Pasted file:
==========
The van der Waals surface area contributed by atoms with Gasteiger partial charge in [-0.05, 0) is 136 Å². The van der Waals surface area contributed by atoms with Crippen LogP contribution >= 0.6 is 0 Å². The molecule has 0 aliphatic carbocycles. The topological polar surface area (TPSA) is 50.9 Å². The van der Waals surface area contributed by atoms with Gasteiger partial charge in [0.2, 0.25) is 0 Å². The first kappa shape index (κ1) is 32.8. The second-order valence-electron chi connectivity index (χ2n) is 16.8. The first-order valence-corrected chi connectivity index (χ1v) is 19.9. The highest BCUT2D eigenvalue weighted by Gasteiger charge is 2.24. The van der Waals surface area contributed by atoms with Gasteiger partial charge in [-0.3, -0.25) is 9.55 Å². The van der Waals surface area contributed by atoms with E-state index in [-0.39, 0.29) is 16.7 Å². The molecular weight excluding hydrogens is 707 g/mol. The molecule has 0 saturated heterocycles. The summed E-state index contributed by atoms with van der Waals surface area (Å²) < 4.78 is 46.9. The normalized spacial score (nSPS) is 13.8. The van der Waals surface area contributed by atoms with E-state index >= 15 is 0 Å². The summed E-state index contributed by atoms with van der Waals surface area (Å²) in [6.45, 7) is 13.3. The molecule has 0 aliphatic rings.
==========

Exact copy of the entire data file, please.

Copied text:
The van der Waals surface area contributed by atoms with Gasteiger partial charge in [-0.05, 0) is 136 Å². The van der Waals surface area contributed by atoms with Crippen LogP contribution >= 0.6 is 0 Å². The molecule has 0 aliphatic carbocycles. The topological polar surface area (TPSA) is 50.9 Å². The van der Waals surface area contributed by atoms with Gasteiger partial charge in [0.2, 0.25) is 0 Å². The first kappa shape index (κ1) is 32.8. The second-order valence-electron chi connectivity index (χ2n) is 16.8. The first-order valence-corrected chi connectivity index (χ1v) is 19.9. The highest BCUT2D eigenvalue weighted by Gasteiger charge is 2.24. The van der Waals surface area contributed by atoms with Gasteiger partial charge in [-0.3, -0.25) is 9.55 Å². The van der Waals surface area contributed by atoms with E-state index in [-0.39, 0.29) is 16.7 Å². The molecular weight excluding hydrogens is 707 g/mol. The molecule has 0 saturated heterocycles. The summed E-state index contributed by atoms with van der Waals surface area (Å²) < 4.78 is 46.9. The normalized spacial score (nSPS) is 13.8. The van der Waals surface area contributed by atoms with E-state index >= 15 is 0 Å². The summed E-state index contributed by atoms with van der Waals surface area (Å²) in [6.45, 7) is 13.3. The molecule has 0 aliphatic rings.